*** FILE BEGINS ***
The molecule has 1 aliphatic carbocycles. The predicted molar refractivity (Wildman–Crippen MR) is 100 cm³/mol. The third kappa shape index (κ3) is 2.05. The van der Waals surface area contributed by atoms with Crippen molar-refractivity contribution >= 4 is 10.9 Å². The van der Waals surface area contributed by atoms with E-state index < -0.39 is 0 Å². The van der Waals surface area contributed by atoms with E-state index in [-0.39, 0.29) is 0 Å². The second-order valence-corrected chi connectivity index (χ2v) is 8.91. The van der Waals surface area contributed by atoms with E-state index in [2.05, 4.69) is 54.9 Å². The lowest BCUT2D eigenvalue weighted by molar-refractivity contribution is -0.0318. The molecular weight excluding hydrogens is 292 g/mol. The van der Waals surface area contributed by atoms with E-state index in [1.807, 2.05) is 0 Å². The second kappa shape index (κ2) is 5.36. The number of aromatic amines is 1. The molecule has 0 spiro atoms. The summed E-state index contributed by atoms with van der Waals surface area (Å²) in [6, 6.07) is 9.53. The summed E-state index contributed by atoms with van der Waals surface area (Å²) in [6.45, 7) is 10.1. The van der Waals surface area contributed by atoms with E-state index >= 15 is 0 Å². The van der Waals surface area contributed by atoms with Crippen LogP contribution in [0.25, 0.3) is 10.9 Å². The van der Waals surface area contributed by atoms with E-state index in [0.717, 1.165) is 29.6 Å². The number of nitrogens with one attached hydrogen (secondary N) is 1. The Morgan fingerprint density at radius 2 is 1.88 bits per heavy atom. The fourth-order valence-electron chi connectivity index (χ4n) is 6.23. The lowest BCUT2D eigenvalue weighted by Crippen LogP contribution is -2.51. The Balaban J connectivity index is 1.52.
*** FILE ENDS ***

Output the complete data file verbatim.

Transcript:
The molecule has 1 aliphatic carbocycles. The predicted molar refractivity (Wildman–Crippen MR) is 100 cm³/mol. The third kappa shape index (κ3) is 2.05. The van der Waals surface area contributed by atoms with Crippen molar-refractivity contribution >= 4 is 10.9 Å². The van der Waals surface area contributed by atoms with E-state index < -0.39 is 0 Å². The van der Waals surface area contributed by atoms with E-state index in [-0.39, 0.29) is 0 Å². The second-order valence-corrected chi connectivity index (χ2v) is 8.91. The van der Waals surface area contributed by atoms with E-state index in [2.05, 4.69) is 54.9 Å². The lowest BCUT2D eigenvalue weighted by molar-refractivity contribution is -0.0318. The molecular weight excluding hydrogens is 292 g/mol. The van der Waals surface area contributed by atoms with E-state index in [1.807, 2.05) is 0 Å². The second kappa shape index (κ2) is 5.36. The number of aromatic amines is 1. The molecule has 0 spiro atoms. The summed E-state index contributed by atoms with van der Waals surface area (Å²) in [6, 6.07) is 9.53. The summed E-state index contributed by atoms with van der Waals surface area (Å²) in [6.45, 7) is 10.1. The van der Waals surface area contributed by atoms with E-state index >= 15 is 0 Å². The van der Waals surface area contributed by atoms with Crippen LogP contribution in [0.25, 0.3) is 10.9 Å². The van der Waals surface area contributed by atoms with E-state index in [0.717, 1.165) is 29.6 Å². The number of nitrogens with one attached hydrogen (secondary N) is 1. The Morgan fingerprint density at radius 2 is 1.88 bits per heavy atom. The fourth-order valence-electron chi connectivity index (χ4n) is 6.23. The lowest BCUT2D eigenvalue weighted by Crippen LogP contribution is -2.51. The Balaban J connectivity index is 1.52.